We also found four areas in which maquila workers are the same or better off than non-maquila workers but still not treated justly:

  1. Age and Gender Discrimination: 90% of maquila employees are under 30 and 63% are women. Companies openly discriminate in hiring, including putting ads in papers to recruit single, young, and sometimes adding “attractive” women. Maquila workers are not alone in this problem; this discrimination is legal in Honduras and happens in other industries as well but it is still not right.
  2. Salary: workers earned an average of $149 a month ($6 a day) vs. $89 a month for applicants. While maquila workers earn substantially more than non-maquila workers do, if she has more than one child, she is below the Honduran poverty line—not able to meet her family’s basic needs for food, clothing and housing.
  3. Hours worked: Maquila workers worked an average of 45 hours a week and for 46% of them, overtime was mandatory. Applicants worked an average of 49 hours a week and for 55% of them, overtime was mandatory. So while the hours worked were fewer and less often mandatory, forced overtime, which is illegal in Honduras, is still quite common.
  4. Childcare: workers’ children were more likely to be home with their spouse (14% vs. 3%) and less likely to be alone (4% vs. 10%). But the fact that 4% of children were left home alone and that only one company sponsored a small daycare for over 100,000 workers demonstrates that there is still room for improvement.

We also found four areas in which maquila workers are better off than non-maquila workers—without any qualifications:

  1. Age: there were no minors in our random sample of 270 workers.
  2. Treatment: 93% of workers felt supported by their supervisor, only 8% reported any mistreatment in the last 6 months and 48% had received bonuses.
  3. Support for and from family: 52% of workers gave $40-120 a month to their family vs. 18% of applicants. 30% stated that their relationship with their spouse/parents had improved since they started working in the maquilas, while only 5% said it had gotten worse.
  4. Participation in Society: workers were slightly more likely to have voted (50% vs. 42%), more likely to feel that they can influence government (29% vs. 20%) and more likely to participate in sports regularly (22% vs. 6%).

Summary of Results
What do these results mean for our two questions: how maquila workers’ lives compare to non-maquila workers, and should we as Christian consumers be satisfied with their wages and treatment?

On the whole the maquila workers in Honduras seem to be a slightly better off than non-maquila workers. The maquila workers are worse off than non-maquila workers in the areas of health, crime, education and unionization. They are a little better off but still in unjust situations regarding gender discrimination, salary, forced overtime and childcare. And they are better off in regards to treatment, support to and from family and social participation. So maquilas aren’t all bad. Maybe they are the best option available in poor countries and we should stop criticizing them.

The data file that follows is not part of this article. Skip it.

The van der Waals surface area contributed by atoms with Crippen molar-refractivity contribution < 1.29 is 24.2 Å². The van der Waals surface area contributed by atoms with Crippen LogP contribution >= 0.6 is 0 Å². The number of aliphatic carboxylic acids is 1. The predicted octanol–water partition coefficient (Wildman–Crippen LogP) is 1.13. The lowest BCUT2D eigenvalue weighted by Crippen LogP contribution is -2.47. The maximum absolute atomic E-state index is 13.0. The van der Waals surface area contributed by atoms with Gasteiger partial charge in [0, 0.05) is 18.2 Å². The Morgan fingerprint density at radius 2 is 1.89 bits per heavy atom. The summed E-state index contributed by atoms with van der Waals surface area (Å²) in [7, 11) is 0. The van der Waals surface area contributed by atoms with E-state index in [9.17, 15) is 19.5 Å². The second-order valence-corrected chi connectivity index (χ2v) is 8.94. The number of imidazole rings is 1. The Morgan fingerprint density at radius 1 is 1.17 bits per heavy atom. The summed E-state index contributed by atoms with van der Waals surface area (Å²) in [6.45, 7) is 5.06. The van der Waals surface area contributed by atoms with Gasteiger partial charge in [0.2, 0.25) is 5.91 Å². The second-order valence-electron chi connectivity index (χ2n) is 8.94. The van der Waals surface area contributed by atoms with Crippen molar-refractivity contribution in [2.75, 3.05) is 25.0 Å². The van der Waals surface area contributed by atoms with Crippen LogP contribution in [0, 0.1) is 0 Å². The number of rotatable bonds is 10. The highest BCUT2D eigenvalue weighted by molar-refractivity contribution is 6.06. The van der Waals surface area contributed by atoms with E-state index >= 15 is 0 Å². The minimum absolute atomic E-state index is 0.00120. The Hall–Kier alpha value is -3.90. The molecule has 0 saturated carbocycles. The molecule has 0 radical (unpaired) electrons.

But of course it not that simple. We have to remember what we are comparing. My survey compared two groups. The first was non-maquila workers employed by small Honduran businesses which need to make a product they can sell to Hondurans who earn less than $600 a year and still make a profit. The second group was maquila workers employed by very large U.S. companies that sell their product to U.S. consumers making $26,000 a year. U.S. consumers seem to be both willing and able to pay a little more for a pair of jeans so that the workers can earn a fair wage and the company makes a fair profit. So, the question should not be whether maquilas are paying more than other local businesses but whether they are paying a just wage for all those who manufacture our products. Workers made in Christ’s image deserve more than $6.00 a day. But what can we do?

U.S. clothing factory
1,000 workers, $7.00 a hour
$7,000 an hour
$56,000 a day
$280,000 a week
$14,560,000 a year

Honduran maquila
1,000 worker, $.80 an hour
$800 an hour
$6,400 a day
$32,000 a week
$1,664,000 a year

Yearly savings: $12,896,000

Option 1: Buy only MADE IN THE U.S.A.
One option would be to buy only products made in the U.S.A. This would allow us to be relatively certain that the treatment of workers producing our goods met minimum U.S. standards. There are two principal problems with this option. First, the company manufacturing in the U.S. is competing with non-U.S. companies, both in U.S. and in other markets, which are producing at much lower labor costs (see table). As a result the U.S.-made products will be more expensive, a price some in the U.S. may be willing to pay but which other countries probably will not. Second, while it is true that the U.S. needs good paying manufacturing jobs, it is also true that our brothers and sisters in countries like Honduras with extreme poverty and high unemployment also need decent jobs.